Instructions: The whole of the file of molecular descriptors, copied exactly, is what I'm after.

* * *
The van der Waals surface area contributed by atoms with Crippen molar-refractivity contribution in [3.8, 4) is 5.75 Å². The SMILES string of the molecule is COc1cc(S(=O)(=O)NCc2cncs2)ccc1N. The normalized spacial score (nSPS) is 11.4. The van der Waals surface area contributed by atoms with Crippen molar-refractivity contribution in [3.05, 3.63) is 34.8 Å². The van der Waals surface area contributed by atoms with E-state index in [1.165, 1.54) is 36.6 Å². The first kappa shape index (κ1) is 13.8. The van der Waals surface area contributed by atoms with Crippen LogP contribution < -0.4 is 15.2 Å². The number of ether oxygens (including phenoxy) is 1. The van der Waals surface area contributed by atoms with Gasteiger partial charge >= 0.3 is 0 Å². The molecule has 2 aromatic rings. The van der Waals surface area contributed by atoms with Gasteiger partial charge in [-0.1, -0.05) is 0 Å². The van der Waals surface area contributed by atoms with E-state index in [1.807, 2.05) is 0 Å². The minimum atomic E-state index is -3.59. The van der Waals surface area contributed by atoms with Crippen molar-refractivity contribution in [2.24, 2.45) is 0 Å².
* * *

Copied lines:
The van der Waals surface area contributed by atoms with Crippen molar-refractivity contribution in [3.8, 4) is 5.75 Å². The SMILES string of the molecule is COc1cc(S(=O)(=O)NCc2cncs2)ccc1N. The normalized spacial score (nSPS) is 11.4. The van der Waals surface area contributed by atoms with Crippen molar-refractivity contribution in [3.05, 3.63) is 34.8 Å². The van der Waals surface area contributed by atoms with E-state index in [1.165, 1.54) is 36.6 Å². The first kappa shape index (κ1) is 13.8. The van der Waals surface area contributed by atoms with Crippen LogP contribution < -0.4 is 15.2 Å². The number of ether oxygens (including phenoxy) is 1. The van der Waals surface area contributed by atoms with Gasteiger partial charge >= 0.3 is 0 Å². The molecule has 2 aromatic rings. The van der Waals surface area contributed by atoms with Gasteiger partial charge in [-0.1, -0.05) is 0 Å². The van der Waals surface area contributed by atoms with E-state index in [1.807, 2.05) is 0 Å². The minimum atomic E-state index is -3.59. The van der Waals surface area contributed by atoms with Crippen molar-refractivity contribution in [2.24, 2.45) is 0 Å².